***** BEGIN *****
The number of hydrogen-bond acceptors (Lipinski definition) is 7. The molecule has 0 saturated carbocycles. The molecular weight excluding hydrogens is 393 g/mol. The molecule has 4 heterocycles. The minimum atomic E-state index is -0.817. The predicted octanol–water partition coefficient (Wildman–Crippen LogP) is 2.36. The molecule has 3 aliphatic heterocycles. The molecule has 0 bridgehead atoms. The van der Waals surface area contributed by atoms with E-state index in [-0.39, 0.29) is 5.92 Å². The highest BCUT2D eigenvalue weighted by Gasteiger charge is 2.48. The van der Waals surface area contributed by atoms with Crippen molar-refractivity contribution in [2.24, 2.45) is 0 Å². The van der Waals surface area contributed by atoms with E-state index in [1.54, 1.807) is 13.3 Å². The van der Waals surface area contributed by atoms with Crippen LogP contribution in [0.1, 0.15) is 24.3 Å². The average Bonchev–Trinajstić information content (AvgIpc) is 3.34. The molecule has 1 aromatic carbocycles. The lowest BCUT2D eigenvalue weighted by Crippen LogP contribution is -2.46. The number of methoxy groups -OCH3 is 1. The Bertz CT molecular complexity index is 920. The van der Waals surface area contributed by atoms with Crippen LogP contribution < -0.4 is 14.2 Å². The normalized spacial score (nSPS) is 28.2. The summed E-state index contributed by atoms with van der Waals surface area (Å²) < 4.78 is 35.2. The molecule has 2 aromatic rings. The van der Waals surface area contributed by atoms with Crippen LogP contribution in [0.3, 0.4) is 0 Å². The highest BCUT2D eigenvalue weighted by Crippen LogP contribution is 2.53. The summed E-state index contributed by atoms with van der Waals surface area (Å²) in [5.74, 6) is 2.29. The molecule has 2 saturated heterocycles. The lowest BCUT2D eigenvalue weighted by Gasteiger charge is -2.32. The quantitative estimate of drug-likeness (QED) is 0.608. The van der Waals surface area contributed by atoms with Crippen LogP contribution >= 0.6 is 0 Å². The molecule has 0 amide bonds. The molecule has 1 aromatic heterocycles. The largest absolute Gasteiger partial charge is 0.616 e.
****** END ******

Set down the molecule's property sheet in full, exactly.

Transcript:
The number of hydrogen-bond acceptors (Lipinski definition) is 7. The molecule has 0 saturated carbocycles. The molecular weight excluding hydrogens is 393 g/mol. The molecule has 4 heterocycles. The minimum atomic E-state index is -0.817. The predicted octanol–water partition coefficient (Wildman–Crippen LogP) is 2.36. The molecule has 3 aliphatic heterocycles. The molecule has 0 bridgehead atoms. The van der Waals surface area contributed by atoms with E-state index in [-0.39, 0.29) is 5.92 Å². The highest BCUT2D eigenvalue weighted by Gasteiger charge is 2.48. The van der Waals surface area contributed by atoms with Crippen molar-refractivity contribution in [2.24, 2.45) is 0 Å². The van der Waals surface area contributed by atoms with E-state index in [1.54, 1.807) is 13.3 Å². The van der Waals surface area contributed by atoms with Crippen LogP contribution in [0.1, 0.15) is 24.3 Å². The average Bonchev–Trinajstić information content (AvgIpc) is 3.34. The molecule has 1 aromatic carbocycles. The lowest BCUT2D eigenvalue weighted by Crippen LogP contribution is -2.46. The number of methoxy groups -OCH3 is 1. The Bertz CT molecular complexity index is 920. The van der Waals surface area contributed by atoms with Crippen LogP contribution < -0.4 is 14.2 Å². The normalized spacial score (nSPS) is 28.2. The summed E-state index contributed by atoms with van der Waals surface area (Å²) < 4.78 is 35.2. The molecule has 2 aromatic rings. The van der Waals surface area contributed by atoms with Crippen LogP contribution in [0.3, 0.4) is 0 Å². The highest BCUT2D eigenvalue weighted by Crippen LogP contribution is 2.53. The summed E-state index contributed by atoms with van der Waals surface area (Å²) in [5.74, 6) is 2.29. The molecule has 2 saturated heterocycles. The lowest BCUT2D eigenvalue weighted by Gasteiger charge is -2.32. The quantitative estimate of drug-likeness (QED) is 0.608. The van der Waals surface area contributed by atoms with Crippen LogP contribution >= 0.6 is 0 Å². The molecule has 0 amide bonds. The molecule has 1 aromatic heterocycles. The largest absolute Gasteiger partial charge is 0.616 e.